40 Years Ago, Aug. 22, 1973
What's this overtime we pay to educators?
School budget watchers, who are near-kin to sidewalk superintendents and Monday-morning quarterbacks, and who keep the "team" on its toes, frequently ask the question of school administrators and business managers, "What do the administrators and supervisory personnel you hire to work summers really do when there are no kids in school?"
We thought that a reasonable issue to raise and admit to a certain curiosity in the bargain, so we asked.
Probably the most important, so far as the public is concerned, is the interviewing and hiring of new staff members. There are, likewise, the student's records to be reviewed, class assignments to be determined and finally mailed out, interviewing new students in the district and arranging for their placement, and taking inventory of equipment.
30 Years Ago, Aug. 19, 1983
Town departments save taxpayers money
The town engineering department designed and supervised the reconstruction, widening and resurfacing of town-owned Bedell Road from Stony Point to Baseline roads. The project was planned and budgeted over three years by the Town Highway Department to avoid borrowing money to finance it. Keeping the $300,000 engineering and roadwork within the town budget saved Grand Island taxpayers money, according to town officials.
Driving lanes were widened to 12 feet and shoulders were stabilized as part of the road construction. Landscaping and striping should be done and signs should be up within the next 30 days, according to the Town Highway Superintendent Norman J. Mrkall.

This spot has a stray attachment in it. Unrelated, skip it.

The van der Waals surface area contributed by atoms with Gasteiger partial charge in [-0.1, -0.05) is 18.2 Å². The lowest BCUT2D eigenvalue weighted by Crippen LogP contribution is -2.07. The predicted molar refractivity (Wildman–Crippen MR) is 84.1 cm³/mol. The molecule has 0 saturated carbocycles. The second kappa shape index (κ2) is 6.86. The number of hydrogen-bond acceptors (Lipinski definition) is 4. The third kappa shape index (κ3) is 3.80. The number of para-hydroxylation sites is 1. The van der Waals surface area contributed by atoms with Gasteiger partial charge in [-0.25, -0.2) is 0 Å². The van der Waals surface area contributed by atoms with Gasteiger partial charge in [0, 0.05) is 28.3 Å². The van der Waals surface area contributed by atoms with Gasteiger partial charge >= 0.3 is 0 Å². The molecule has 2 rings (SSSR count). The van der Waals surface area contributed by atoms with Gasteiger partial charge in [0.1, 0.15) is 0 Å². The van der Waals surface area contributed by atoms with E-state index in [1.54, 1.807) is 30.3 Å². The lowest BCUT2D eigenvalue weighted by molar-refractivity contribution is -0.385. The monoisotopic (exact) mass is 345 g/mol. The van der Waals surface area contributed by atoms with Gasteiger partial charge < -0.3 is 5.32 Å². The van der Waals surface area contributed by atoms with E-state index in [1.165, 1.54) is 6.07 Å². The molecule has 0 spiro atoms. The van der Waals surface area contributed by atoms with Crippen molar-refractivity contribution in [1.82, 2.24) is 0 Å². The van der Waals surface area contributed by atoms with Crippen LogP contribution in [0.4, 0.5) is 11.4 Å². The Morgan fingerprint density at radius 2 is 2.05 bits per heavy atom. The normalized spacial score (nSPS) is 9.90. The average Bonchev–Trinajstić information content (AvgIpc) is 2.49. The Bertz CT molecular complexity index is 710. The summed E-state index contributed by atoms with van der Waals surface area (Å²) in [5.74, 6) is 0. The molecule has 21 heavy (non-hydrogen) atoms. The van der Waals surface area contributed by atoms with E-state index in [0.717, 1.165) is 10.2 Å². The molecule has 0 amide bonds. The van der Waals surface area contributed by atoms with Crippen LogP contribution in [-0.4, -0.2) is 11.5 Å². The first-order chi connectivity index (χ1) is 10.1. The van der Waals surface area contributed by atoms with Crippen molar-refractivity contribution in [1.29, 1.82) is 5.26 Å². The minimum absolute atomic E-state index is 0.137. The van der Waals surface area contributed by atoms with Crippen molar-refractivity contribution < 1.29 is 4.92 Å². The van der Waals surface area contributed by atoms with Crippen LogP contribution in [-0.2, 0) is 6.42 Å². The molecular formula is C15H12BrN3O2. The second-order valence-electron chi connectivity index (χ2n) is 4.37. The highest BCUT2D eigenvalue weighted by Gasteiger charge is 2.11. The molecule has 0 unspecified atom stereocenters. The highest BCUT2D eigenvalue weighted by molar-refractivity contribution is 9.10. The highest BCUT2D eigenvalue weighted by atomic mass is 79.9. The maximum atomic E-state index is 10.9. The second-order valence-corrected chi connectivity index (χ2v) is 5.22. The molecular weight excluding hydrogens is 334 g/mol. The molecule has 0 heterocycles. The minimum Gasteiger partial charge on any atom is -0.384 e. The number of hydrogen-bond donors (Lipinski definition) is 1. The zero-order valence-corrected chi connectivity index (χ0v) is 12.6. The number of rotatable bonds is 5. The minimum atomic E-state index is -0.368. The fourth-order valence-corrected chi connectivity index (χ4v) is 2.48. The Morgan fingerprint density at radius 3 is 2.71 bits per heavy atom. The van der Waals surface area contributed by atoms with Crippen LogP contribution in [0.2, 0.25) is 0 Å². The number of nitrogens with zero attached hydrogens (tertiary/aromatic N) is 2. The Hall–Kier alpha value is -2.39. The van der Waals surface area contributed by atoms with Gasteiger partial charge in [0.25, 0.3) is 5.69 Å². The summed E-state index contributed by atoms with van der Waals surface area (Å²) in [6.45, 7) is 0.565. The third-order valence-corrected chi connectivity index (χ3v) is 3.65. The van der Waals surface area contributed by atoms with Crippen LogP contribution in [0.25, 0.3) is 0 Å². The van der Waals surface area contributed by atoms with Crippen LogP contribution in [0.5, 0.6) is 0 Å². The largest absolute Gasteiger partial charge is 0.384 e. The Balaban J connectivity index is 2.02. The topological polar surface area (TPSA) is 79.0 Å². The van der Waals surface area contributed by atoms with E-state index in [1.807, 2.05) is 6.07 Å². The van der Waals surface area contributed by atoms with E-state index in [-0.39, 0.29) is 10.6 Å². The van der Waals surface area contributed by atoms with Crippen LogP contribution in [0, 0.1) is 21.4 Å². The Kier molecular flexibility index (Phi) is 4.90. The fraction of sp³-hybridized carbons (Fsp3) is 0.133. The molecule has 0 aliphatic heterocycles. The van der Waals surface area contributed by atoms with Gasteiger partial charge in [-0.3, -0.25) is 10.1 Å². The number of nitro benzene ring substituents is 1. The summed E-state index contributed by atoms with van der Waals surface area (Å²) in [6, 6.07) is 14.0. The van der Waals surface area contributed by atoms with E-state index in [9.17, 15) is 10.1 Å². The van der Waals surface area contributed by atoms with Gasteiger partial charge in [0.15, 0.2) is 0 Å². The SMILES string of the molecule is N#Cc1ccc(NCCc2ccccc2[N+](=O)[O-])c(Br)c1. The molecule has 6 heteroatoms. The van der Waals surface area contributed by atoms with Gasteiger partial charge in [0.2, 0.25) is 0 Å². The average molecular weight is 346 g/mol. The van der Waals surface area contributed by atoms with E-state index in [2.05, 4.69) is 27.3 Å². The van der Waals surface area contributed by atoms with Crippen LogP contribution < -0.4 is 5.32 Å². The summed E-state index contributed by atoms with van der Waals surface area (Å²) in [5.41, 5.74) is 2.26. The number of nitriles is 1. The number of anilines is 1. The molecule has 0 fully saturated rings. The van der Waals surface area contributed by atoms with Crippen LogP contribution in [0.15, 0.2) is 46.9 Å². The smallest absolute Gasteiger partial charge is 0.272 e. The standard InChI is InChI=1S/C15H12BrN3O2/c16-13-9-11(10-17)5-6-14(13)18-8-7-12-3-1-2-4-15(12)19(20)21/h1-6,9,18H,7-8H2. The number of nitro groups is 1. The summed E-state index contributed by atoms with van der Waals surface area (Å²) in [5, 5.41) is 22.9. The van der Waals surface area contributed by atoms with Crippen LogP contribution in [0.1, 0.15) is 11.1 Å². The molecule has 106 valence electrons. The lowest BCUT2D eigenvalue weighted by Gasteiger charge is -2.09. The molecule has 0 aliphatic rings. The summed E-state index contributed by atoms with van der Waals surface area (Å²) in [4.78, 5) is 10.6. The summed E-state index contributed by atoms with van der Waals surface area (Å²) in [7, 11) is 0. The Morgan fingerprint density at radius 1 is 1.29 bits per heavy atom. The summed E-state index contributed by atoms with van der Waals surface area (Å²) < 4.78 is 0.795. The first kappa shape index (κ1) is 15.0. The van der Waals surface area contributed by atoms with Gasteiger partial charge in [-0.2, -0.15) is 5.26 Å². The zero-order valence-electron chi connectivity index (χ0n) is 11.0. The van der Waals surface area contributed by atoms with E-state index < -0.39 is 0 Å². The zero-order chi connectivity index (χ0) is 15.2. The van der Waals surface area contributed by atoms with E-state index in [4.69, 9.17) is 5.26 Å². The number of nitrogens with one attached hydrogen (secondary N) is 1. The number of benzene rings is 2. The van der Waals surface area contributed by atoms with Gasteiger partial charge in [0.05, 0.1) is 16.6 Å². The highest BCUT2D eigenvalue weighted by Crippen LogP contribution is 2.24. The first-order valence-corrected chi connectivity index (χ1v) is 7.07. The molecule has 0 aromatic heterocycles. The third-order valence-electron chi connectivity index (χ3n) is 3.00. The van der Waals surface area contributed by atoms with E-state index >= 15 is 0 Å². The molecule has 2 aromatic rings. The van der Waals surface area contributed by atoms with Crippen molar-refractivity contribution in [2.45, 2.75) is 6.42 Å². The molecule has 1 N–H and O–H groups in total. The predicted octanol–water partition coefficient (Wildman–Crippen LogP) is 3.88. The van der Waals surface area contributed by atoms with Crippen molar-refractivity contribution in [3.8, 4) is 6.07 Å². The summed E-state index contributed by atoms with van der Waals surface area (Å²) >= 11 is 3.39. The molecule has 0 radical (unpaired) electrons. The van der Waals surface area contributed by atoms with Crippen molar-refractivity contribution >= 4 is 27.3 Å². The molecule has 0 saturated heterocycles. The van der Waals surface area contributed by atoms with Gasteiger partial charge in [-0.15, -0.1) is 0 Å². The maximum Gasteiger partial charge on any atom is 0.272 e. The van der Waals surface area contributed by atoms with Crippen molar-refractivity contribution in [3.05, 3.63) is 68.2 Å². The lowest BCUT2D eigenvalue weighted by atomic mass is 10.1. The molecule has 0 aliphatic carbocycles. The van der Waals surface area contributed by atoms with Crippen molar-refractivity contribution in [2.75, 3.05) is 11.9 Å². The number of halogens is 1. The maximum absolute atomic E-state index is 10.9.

20 years Ago, Aug. 20, 1993
GIFC asks town to demolish former dairy
Continued deterioration of the fire-damaged Mesmer Dairy was pointed out to town officials by the Grand Island Fire Co. in a request that the town consider demolishing the structure.
The GIFC stressed that "action must be immediately taken to secure the structure or provide for its total demolition." It also noted firemen have answered a number of calls to the site involving gas leaks and an ammonia discharge.
Currently, according to the town attorney, the county may be able to foreclose on the building and put it up for auction. Meanwhile, the possibility of an explosion by a gas leak "causes a dangerous condition to exist," the GIFC contends.
10 Years Ago, Aug. 22, 2003
Town responds to power outage
Shortly after 4 p.m. last Thursday, a widespread power outage occurred which affected a significant portion of Grand Island.
Within minutes of the outage, town employees began to implement emergency plans to ensure continuation of vital services. Water and wastewater department managers and employees were called in to monitor these systems and begin efforts to operate on emergency power for what might be an extended period of time.
Highway department personnel assisted with traffic control devices while additional town police officers were called in as a precaution. The Town of Grand Island's water treatment plant is equipped with emergency power generators. This allows the plant to continue purifying drinking water indefinitely. The Niagara County water system, which is the town's alternative source of supply, does not have emergency generators.
The resulting water shortage shut down the town's pipeline under the Niagara River, resulting in concerns about water for drinking and fire protection.